Sen. Barbara Boxer (D-Calif.) used her position as chairwoman of the Environment… (Win McNamee / Getty Images )
WASHINGTON — Dianne Feinstein and Barbara Boxer have served longer together than any other pair of California senators — 20 years — and will soon replace Iowa's team as the current longest-serving tandem.
In a chamber where the presence of spittoons and snuffboxes testifies to the power of tradition, that historically would have meant they could exert more influence on behalf of the state.
For generations, seniority has aided senators in delivering federal largesse back home. West Virginia is dotted with projects named after the late Sen. Robert C. Byrd, the state's long-serving senator and Appropriations Committee chairman.
But Feinstein and Boxer are poised to move up at least to Nos. 11 and 12 in the 100-member chamber — and higher in their Democratic Party ranks — in an era of austerity, when Congress is under pressure to rein in spending. And they are doing so at a time when newcomers feel emboldened to take on the veterans, at times publicly.
The benefits — and limits — of seniority were recently on display.
Boxer, 72, used her position as chairwoman of the Environment and Public Works Committee to write language into a bill that is likely to bring more money to the Los Angeles and Long Beach ports.
Feinstein, 79, was unable to persuade the Senate majority leader to include her proposed assault-weapons ban in a broader gun measure. In one hearing in which she pushed the ban, her understanding of the Constitution was openly challenged by Republican Sen. Ted Cruz, a newcomer from Texas.
"Seniority can never be underestimated in the Senate," said Steve Ellis of the watchdog group Taxpayers for Common Sense. Still, he added, "as leadership controls the agenda and the negotiations with the House and the White House, the role diminishes somewhat."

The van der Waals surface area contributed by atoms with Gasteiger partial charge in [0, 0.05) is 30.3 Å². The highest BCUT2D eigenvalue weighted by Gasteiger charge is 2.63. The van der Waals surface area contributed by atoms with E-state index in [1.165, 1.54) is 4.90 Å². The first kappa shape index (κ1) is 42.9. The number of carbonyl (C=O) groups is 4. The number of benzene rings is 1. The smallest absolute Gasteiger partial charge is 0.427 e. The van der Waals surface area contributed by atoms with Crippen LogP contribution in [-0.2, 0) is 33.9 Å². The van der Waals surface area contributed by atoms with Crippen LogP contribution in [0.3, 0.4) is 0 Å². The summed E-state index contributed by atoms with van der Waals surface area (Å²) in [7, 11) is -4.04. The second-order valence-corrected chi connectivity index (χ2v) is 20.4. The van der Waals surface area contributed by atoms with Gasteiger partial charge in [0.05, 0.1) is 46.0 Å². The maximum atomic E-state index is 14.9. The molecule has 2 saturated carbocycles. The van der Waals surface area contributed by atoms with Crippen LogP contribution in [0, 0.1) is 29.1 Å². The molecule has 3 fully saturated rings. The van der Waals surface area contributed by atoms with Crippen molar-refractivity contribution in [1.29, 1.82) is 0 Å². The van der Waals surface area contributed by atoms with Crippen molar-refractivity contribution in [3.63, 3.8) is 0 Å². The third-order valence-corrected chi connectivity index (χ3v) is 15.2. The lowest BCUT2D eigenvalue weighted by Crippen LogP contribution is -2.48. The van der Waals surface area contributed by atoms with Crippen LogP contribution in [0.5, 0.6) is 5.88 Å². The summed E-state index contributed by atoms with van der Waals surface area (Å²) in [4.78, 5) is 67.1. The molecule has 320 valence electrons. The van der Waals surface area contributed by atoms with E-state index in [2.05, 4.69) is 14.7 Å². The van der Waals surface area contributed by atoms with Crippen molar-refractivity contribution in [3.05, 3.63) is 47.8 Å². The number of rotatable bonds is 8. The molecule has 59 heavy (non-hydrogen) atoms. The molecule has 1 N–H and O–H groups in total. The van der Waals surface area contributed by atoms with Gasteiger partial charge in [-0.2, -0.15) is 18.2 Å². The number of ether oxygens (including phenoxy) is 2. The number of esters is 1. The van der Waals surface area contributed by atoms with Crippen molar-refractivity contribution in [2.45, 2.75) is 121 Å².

Sen. Lindsey Graham (R-S.C.) said seniority had become less significant in the never-ending 24-hour news cycle, which valued things like being able to "throw a punch" on television. "The institutional powers of the Senate are giving way now to modern politics," he said. "You can be very new to the Senate and capture the nation's imagination."
Since Feinstein and Boxer made history in 1992 by becoming a state's first pair of women senators, they have traveled in separate orbits, with their own political styles and legislative priorities.
Although they call themselves friends, they're not best buddies. They confer, their staffs say, when necessary. They meet monthly for dinner, not as a twosome but with the other female senators, a group that now numbers 20. They occasionally break ranks: Boxer, who has promoted alternative energy projects to fight global warming, didn't sign on to a Feinstein bill to put a wide swath of the Southern California desert off-limits to solar and wind power projects.
But they have put up a united front on many issues — together seeking to limit helicopter noise over Los Angeles neighborhoods, advance a long-stalled federal courthouse project in downtown Los Angeles and strengthen flood protection in the Sacramento area — and forged a relationship that is stronger than that of many other Senate teams.
"They have recognized that they could both be successful if they cooperated, without being best friends," said Wendy Schiller, a Brown University political scientist who wrote "Partners and Rivals: Representation in U.S. Senate Delegations." "It's a mutually beneficial working relationship."
Those seeking help generally decide between Boxer and Feinstein based on their committee assignments and personal interests. Feinstein, a senior member of the Appropriations Committee, often takes the lead on spending issues, while Boxer generally takes the lead on environmental and transportation issues that come under her panel's purview.
Three lobbyists who spoke on the condition that they not be named — to preserve working relationships — said they saw Feinstein as less partisan and closer to the center than the unabashedly liberal Boxer, who serves as the Senate Democrats' chief deputy whip. Feinstein is among a bipartisan group of senators working to strike a deal on changes to immigration laws that would ensure enough agricultural workers are available to pick crops.
Los Angeles County Supervisor Don Knabe called Feinstein the county's go-to senator mainly because of her familiarity with local-level issues (she is a former San Francisco mayor). But he praised Boxer, noting that she used her committee chairmanship last year to push through Congress an expansion of a federal loan program sought by Los Angeles officials to speed up transportation projects.
They can be competitive, but Senate Historian Don Ritchie noted: "There really is not a single U.S. senator who doesn't have a strong ego. That's a requirement of the job." Any rivalry can benefit the state, Schiller said. "It forces them to work harder."